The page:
The media jackals have been all over Rep. Michele Bachmann for misstatements, zany ideas and alterations to history as she kicked off her presidential run in Waterloo, Iowa, home to serial killer John Wayne Gacy — not the actor John Wayne, as she said in her evocation of dreamy small-town life.
From her contention that eliminating the minimum wage would mean full employment to her assertion that "almost all" people in the "gay lifestyle" have been abused, these things can be explained. Bachmann has a worldview that requires constant reshaping in the face of real life. However, if God is writing the script for her campaign, as she says, he needs a fact-checker.
When pressed on her unique view of American origins — that "the very same founders that wrote those documents worked tirelessly until slavery was no more" — Bachmann doubled-down, citing as her only proof the abolitionist John Quincy Adams. Given that Adams was just 8 years old when the Declaration of Independence was approved by the Continental Congress, 10-year-old Sasha Obama should be remembered for killing the world's top terrorist.
All of the above only fortifies Bachmann's position with a Republican base that would eat dog food for breakfast if the government said you should not.
But what is more troubling is the issue raised by taxpayer payments for various Bachmann family enterprises. This is where rigid ideology meets mushy reality. The Bachmann family farm in Wisconsin got $251,000 in federal handouts from 1995 to 2009, according to the invaluable table of subsidies put out annually by the Environmental Working Group, a Washington-based research organization.
There's no story there, Bachmann insisted, because she and her husband didn't get a dime from the farm. It went to her late father-in-law, she said. If that were so, why did she list herself and husband as financial partners in the farm for every year that she has been in Congress? Are her congressional disclosure forms accurate, the ones with a handwritten declaration of earning "farm income" of up to $102,500 from the Bachmann limited partnership?
Her husband, Marcus Bachmann, while farming the government one way through the business of his parents, tills another field of federal money with his mental health clinic in Lake Elmo, Minn., which offers "quality Christian counseling" for the troubled. The clinic has collected Medicaid payments of roughly $137,000 since 2005, NBC News reported this week, on top of $24,000 in state funds to train the clinic's staff.
Fine. It's all legal. Wouldn't every small business love to have a stream of reliable government revenue. And the hypocrisy of a socialism-hating tea party leader professing to own a piece of a farm that has been engaged in the nation's most indefensible socialist scheme is just standard behavior for a politician worthy of the calling.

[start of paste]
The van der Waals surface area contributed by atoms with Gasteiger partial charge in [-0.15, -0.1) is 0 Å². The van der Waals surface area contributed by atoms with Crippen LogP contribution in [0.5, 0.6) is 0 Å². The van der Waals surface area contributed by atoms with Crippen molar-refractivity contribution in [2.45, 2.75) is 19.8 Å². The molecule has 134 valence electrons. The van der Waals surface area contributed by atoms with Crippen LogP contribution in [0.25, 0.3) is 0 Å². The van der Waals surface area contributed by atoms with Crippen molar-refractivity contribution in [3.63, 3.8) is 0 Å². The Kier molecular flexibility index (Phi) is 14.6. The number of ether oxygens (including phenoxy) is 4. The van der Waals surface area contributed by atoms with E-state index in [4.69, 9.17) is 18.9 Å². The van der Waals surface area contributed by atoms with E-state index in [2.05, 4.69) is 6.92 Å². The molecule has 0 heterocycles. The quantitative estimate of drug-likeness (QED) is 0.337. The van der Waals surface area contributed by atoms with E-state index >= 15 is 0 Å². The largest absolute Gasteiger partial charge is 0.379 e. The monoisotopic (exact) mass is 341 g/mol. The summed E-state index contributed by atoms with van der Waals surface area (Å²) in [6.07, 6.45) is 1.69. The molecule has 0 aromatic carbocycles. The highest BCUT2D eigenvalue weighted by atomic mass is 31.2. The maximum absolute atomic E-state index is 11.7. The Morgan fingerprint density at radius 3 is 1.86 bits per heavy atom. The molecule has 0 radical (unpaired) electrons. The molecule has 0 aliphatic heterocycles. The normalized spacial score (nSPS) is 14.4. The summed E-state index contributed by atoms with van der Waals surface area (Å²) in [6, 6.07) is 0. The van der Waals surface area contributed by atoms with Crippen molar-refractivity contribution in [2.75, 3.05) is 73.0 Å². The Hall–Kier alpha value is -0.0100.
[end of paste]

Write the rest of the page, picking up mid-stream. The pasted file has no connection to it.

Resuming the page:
Bachmann's fabrications show a brain fevered in cognitive dissonance. She has to believe that the founders were perfect and divinely inspired — not flawed men who rose to greatness. Not, in Thomas Jefferson's case, even much of a Christian, and an owner of slaves valued as three-fifths of a person in those same heaven-sent blueprints.
So she tells a fable, and like Sarah Palin when caught in a lie, refuses to admit the mistake. Her supporters cite Barack Obama, the candidate, who mentioned that he'd been to "57 states" in the 2008 campaign. See, he makes stuff up, too! The obvious difference is that Obama did not continue to insist on the accuracy of the error.
Farm subsidies are at least consistent with modern Republican ideas on wealth concentration. But, in every other way, they make a mockery of Bachmann's political philosophy.
Even in times of bumper crops and record prices, rich landowners reap a harvest of tax dollars. Many of them, like those self-described partners in agriculture Michele and Marcus Bachmann, seldom get any dirt under their fingernails. About 90,000 checks went out last year to landowners who live in cities. Ah, to be a therapist with a field of federally fertilized corn.
Nationwide, 10 percent of the subsidized farms get 76 percent of all the handouts: $447,873 per recipient over the last 16 years, the database shows.
These payments assure protection from the cruel swings of the free market. Bachmann herself has pressed for even more farm socialism. In 2009, she praised the Agriculture Department for injecting money into the pork industry in an effort to keep prices up — and she urged further government intervention.
"You don't privatize your profit and socialize your losses," she said this week, to a big cheer. If only it were true on the Bachmann family farm.
© 2011 New York Times